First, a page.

There was a significant drop in performance in this year’s Kenya Certificate of Secondary Education (KCSE) examination compared with last year.
Speaking after receiving a comprehensive report of the 2016 results from Education Cabinet Secretary Fred Matiang’i ahead of their official release, President Kenyatta confirmed that there was a significant drop in performance this year.
President Kenyatta, however, maintained that this notwithstanding, the results by and large indicated a normal performance curve, a clear indication that both the examination marking and final results are credible.
The drop in performance comes barely a month after the Kenya National Examinations Council (Knec) warned that there would be a drop in the number of A's posted during the examination compared with previous years.
Speaking in Kisumu last month, Knec boss George Magoha warned that the number of students with A's would drop because of tighter quality controls.
This, he said, would be a result of tighter monitoring and supervision of the 2016 examination.
"The reason why you have seen a lot of government involvement is because we have gotten into a stage where Kenyan examination papers are being questioned elsewhere and holders even re-examined elsewhere. That is to say that our certificate papers are about to become worthless," he revealed.
TOO MANY A's
He added that in any population, the "A materials" fall between five and 10 per cent, and therefore Kenya being a normal country cannot keep producing A's that surpass what would be expected in a normal distribution curve.
"Anything outside that bracket (of five to 10 per cent) is suspicious or extraordinary and for a school to have 96.6 per cent scoring A, then that is stupidity of the highest level and nobody should be associated with such," he stated.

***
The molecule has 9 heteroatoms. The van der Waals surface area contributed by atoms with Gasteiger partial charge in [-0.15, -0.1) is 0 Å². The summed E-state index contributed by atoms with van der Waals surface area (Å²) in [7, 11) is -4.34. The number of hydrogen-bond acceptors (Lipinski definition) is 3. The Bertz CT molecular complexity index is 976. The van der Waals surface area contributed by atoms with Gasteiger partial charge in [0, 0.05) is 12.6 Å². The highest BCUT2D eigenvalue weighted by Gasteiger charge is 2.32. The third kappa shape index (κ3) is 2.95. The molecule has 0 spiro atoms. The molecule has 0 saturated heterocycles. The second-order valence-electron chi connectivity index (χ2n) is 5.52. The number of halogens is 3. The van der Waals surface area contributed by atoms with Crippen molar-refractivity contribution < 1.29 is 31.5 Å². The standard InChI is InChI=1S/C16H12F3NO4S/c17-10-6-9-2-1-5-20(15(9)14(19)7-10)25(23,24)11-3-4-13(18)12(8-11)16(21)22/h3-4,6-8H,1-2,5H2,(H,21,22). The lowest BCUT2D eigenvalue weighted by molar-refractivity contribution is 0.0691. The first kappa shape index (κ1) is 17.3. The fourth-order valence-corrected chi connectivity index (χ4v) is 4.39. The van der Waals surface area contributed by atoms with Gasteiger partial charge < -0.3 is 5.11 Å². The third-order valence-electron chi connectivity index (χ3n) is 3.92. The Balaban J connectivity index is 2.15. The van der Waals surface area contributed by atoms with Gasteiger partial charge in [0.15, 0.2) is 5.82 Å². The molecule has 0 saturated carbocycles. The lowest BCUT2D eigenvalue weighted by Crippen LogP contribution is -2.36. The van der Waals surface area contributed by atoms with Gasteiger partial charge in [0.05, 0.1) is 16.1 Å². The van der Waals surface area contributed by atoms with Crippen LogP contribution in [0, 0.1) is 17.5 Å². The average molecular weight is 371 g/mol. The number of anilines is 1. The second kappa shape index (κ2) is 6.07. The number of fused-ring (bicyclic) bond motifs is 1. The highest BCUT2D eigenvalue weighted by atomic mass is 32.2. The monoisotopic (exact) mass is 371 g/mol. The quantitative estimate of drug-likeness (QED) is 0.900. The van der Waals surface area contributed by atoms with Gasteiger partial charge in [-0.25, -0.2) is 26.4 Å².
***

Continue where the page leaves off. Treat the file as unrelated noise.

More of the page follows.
Speaking after receiving the report from Dr Matiang’i on Thursday, President Kenyatta directed the Ministry of Education to put in place effective plans to institutionalise the ongoing reforms in the sector to ensure sustainability and entrenchment.
He emphasised that there is no room for sliding back on the ongoing reforms, saying no effort should be spared in ensuring the ministry moves to the next parts of the sector to safeguard proper utilisation of exchequer resources, and eradicate wastage and bureaucratic inertia that often lead to failure in the achievement of set targets.
To enhance efficiency in the utilisation of resources, the President directed the ministry to speed up the implementation of the planned Education Information Management System to ensure that education data in the country is accurate, current and available to facilitate accurate decision-making and deployment of resources.
The President directed that Knec cease using index numbers by 2017 and instead ensure all registered examination candidates have unique personal identifiers in student registration numbers that they will use throughout their academic life, at all levels, in the Kenyan education system.